Microsoft unveils autoscaling for Azure Kubernetes Service
At Microsoft Connect(); 2018 today, Microsoft launched a bevy of updates across its cloud, artificial intelligence (AI), and development product suites. That’s no exaggeration — the company made its Azure Machine Learning service generally available, enhanced several of its core Azure IoT Edge offerings, and debuted Cloud Native Application Bundles alongside the open source ONNX Runtime inferencing engine.
And that only scratched the surface of today’s small mountain of announcements.
First off, Azure Kubernetes Service (AKS), which let developers elastically provision quick-starting pods inside of Azure Container Instances (ACI), is available in public preview starting today. Customers can switch it on within the Azure portal, where it cohabitates in the virtual network with other resources.
Also launching today: the aforementioned cluster autoscaling for AKS. It’s based on the upstream Kubernetes cluster autoscaler project and automatically adds and removes nodes to meet workload needs (subject to minimum and maximum thresholds, of course). It works in conjunction with horizontal pod autoscaling and enters public preview this week.
Dovetailing with those announcements, Microsoft debuted graphics processing unit (GPU) support in ACI, which lets developers run demanding jobs — such as AI model training — containerized in accelerated virtual machines. And the Seattle company detailed the Azure Serverless Community Library, an open source set of prebuilt components based on common use cases, such as resizing images in Blob Storage, reading license plate numbers with OpenALPR, and conducting raffles, all of which can be deployed on Azure subscriptions with minimal configuration.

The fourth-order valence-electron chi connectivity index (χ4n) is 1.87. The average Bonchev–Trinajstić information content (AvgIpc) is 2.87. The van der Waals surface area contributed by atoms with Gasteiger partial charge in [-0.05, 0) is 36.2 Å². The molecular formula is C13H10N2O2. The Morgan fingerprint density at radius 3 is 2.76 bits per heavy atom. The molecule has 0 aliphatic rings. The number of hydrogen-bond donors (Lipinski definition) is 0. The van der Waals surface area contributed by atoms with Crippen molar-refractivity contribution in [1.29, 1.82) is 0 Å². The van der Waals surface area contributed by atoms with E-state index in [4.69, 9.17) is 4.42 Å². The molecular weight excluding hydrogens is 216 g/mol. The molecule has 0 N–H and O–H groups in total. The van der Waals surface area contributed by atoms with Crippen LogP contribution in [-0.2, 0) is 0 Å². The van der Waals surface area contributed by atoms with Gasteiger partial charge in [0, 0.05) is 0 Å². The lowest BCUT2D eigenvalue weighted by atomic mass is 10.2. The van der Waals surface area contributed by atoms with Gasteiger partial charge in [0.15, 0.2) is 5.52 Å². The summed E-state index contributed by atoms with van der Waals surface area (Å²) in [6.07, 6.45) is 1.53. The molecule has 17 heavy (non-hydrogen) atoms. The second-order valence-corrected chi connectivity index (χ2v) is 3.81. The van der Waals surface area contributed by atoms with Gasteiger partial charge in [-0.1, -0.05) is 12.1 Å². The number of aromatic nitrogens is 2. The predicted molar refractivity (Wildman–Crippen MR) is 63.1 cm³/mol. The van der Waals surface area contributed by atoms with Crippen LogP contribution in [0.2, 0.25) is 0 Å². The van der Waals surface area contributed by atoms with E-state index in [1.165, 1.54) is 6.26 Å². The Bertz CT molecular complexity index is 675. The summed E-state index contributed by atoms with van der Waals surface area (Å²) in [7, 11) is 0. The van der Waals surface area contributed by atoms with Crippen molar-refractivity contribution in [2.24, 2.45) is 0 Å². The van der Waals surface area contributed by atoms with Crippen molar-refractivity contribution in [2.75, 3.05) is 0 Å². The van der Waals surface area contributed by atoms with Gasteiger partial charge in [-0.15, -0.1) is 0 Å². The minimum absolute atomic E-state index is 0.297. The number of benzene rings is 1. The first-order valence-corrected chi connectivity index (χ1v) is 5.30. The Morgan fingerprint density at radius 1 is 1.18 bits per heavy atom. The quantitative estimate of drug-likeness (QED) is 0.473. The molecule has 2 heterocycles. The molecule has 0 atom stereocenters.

GPU support in ACI launches in preview today, and the Azure Serverless Community Library is available on GitHub and the Serverless Library website.
Rounding out today’s news, Microsoft took the wraps off a new consumption plan for Linux-based Azure Functions, which was teased at Microsoft Ignite earlier this year. Now it’s possible to deploy Functions built on top of Linux using the pay-per-execution model, enabling serverless architectures for developers with code assets or prebuilt containers.
Finally, Microsoft launched Azure API Management (APIM) — a turnkey solution for publishing APIs to external and internal customers — in public preview in a consumption-based usage plan (Consumption Tier). Effectively, it allows APIM to be used in a serverless fashion, with instant provisioning, automated scaling, and pay-per-play pricing.